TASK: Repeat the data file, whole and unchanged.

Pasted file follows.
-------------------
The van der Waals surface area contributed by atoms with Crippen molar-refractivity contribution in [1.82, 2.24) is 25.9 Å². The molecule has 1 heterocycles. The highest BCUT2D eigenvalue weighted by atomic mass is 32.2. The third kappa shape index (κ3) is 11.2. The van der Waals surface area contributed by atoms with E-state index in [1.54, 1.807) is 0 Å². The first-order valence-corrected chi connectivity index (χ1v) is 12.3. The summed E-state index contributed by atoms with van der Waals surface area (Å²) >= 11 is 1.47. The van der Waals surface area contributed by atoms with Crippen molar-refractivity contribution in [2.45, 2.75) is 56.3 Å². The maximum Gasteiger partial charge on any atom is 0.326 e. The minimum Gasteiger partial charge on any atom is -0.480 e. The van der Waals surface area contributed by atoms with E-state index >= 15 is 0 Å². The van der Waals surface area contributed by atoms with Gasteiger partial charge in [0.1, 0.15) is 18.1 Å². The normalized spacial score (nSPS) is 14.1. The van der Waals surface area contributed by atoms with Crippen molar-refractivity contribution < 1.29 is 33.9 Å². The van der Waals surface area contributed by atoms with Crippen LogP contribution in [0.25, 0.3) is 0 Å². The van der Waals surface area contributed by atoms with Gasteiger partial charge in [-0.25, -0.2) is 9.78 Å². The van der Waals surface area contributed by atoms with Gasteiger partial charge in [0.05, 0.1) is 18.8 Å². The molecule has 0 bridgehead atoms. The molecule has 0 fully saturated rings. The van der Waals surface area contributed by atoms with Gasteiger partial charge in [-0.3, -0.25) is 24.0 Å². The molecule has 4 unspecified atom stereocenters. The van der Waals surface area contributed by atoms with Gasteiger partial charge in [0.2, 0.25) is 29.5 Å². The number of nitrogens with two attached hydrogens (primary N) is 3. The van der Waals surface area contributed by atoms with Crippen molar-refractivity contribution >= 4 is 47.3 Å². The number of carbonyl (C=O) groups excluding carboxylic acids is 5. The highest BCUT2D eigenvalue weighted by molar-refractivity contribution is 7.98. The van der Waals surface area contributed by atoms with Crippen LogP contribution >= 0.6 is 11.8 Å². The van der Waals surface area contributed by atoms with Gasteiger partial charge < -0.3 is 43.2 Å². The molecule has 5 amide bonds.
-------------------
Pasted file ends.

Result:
The van der Waals surface area contributed by atoms with Crippen molar-refractivity contribution in [1.82, 2.24) is 25.9 Å². The molecule has 1 heterocycles. The highest BCUT2D eigenvalue weighted by atomic mass is 32.2. The third kappa shape index (κ3) is 11.2. The van der Waals surface area contributed by atoms with E-state index in [1.54, 1.807) is 0 Å². The first-order valence-corrected chi connectivity index (χ1v) is 12.3. The summed E-state index contributed by atoms with van der Waals surface area (Å²) >= 11 is 1.47. The van der Waals surface area contributed by atoms with Crippen molar-refractivity contribution in [2.45, 2.75) is 56.3 Å². The maximum Gasteiger partial charge on any atom is 0.326 e. The minimum Gasteiger partial charge on any atom is -0.480 e. The van der Waals surface area contributed by atoms with E-state index >= 15 is 0 Å². The van der Waals surface area contributed by atoms with Gasteiger partial charge in [0.1, 0.15) is 18.1 Å². The normalized spacial score (nSPS) is 14.1. The van der Waals surface area contributed by atoms with Crippen molar-refractivity contribution < 1.29 is 33.9 Å². The van der Waals surface area contributed by atoms with Crippen LogP contribution in [0.25, 0.3) is 0 Å². The van der Waals surface area contributed by atoms with Gasteiger partial charge in [-0.25, -0.2) is 9.78 Å². The van der Waals surface area contributed by atoms with Gasteiger partial charge in [0.05, 0.1) is 18.8 Å². The molecule has 0 bridgehead atoms. The molecule has 0 fully saturated rings. The van der Waals surface area contributed by atoms with Gasteiger partial charge in [-0.3, -0.25) is 24.0 Å². The molecule has 4 unspecified atom stereocenters. The van der Waals surface area contributed by atoms with Gasteiger partial charge in [0.2, 0.25) is 29.5 Å². The number of nitrogens with two attached hydrogens (primary N) is 3. The van der Waals surface area contributed by atoms with Crippen molar-refractivity contribution >= 4 is 47.3 Å². The number of carbonyl (C=O) groups excluding carboxylic acids is 5. The highest BCUT2D eigenvalue weighted by molar-refractivity contribution is 7.98. The van der Waals surface area contributed by atoms with Crippen LogP contribution >= 0.6 is 11.8 Å². The van der Waals surface area contributed by atoms with Gasteiger partial charge < -0.3 is 43.2 Å². The molecule has 5 amide bonds.